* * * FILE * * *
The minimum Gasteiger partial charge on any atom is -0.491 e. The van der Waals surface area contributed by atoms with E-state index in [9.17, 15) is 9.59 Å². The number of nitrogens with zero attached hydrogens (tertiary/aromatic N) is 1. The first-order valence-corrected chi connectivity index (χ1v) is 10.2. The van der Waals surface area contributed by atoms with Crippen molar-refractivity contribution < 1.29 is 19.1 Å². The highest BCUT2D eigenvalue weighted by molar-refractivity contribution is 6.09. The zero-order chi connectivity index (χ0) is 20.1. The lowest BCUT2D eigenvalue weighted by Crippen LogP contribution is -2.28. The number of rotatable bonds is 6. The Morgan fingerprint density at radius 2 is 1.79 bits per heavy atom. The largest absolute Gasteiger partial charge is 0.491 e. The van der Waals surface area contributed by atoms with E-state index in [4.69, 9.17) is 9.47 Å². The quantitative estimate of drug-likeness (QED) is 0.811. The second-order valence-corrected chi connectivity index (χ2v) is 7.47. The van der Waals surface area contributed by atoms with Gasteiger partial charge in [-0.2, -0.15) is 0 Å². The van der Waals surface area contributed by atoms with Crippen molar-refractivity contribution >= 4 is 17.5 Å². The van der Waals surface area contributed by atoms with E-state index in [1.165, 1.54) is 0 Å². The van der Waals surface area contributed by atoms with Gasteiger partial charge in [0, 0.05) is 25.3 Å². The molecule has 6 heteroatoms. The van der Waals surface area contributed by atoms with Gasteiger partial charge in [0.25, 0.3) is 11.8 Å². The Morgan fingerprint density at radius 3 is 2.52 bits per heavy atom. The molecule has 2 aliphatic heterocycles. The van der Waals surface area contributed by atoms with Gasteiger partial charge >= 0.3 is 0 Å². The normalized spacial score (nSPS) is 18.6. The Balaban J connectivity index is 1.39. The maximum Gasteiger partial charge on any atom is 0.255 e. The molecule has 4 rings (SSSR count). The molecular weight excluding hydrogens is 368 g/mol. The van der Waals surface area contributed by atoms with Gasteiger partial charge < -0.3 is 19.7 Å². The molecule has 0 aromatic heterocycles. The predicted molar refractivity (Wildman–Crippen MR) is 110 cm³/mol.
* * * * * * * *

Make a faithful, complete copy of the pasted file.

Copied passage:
The minimum Gasteiger partial charge on any atom is -0.491 e. The van der Waals surface area contributed by atoms with E-state index in [9.17, 15) is 9.59 Å². The number of nitrogens with zero attached hydrogens (tertiary/aromatic N) is 1. The first-order valence-corrected chi connectivity index (χ1v) is 10.2. The van der Waals surface area contributed by atoms with Crippen molar-refractivity contribution < 1.29 is 19.1 Å². The highest BCUT2D eigenvalue weighted by molar-refractivity contribution is 6.09. The zero-order chi connectivity index (χ0) is 20.1. The lowest BCUT2D eigenvalue weighted by Crippen LogP contribution is -2.28. The number of rotatable bonds is 6. The Morgan fingerprint density at radius 2 is 1.79 bits per heavy atom. The largest absolute Gasteiger partial charge is 0.491 e. The van der Waals surface area contributed by atoms with E-state index in [4.69, 9.17) is 9.47 Å². The quantitative estimate of drug-likeness (QED) is 0.811. The second-order valence-corrected chi connectivity index (χ2v) is 7.47. The van der Waals surface area contributed by atoms with Gasteiger partial charge in [-0.2, -0.15) is 0 Å². The van der Waals surface area contributed by atoms with Crippen molar-refractivity contribution >= 4 is 17.5 Å². The van der Waals surface area contributed by atoms with E-state index in [1.165, 1.54) is 0 Å². The van der Waals surface area contributed by atoms with Gasteiger partial charge in [0, 0.05) is 25.3 Å². The molecule has 6 heteroatoms. The van der Waals surface area contributed by atoms with Gasteiger partial charge in [0.25, 0.3) is 11.8 Å². The Morgan fingerprint density at radius 3 is 2.52 bits per heavy atom. The molecule has 2 aliphatic heterocycles. The van der Waals surface area contributed by atoms with Gasteiger partial charge >= 0.3 is 0 Å². The normalized spacial score (nSPS) is 18.6. The Balaban J connectivity index is 1.39. The maximum Gasteiger partial charge on any atom is 0.255 e. The molecule has 4 rings (SSSR count). The molecular weight excluding hydrogens is 368 g/mol. The van der Waals surface area contributed by atoms with Gasteiger partial charge < -0.3 is 19.7 Å². The molecule has 0 aromatic heterocycles. The predicted molar refractivity (Wildman–Crippen MR) is 110 cm³/mol.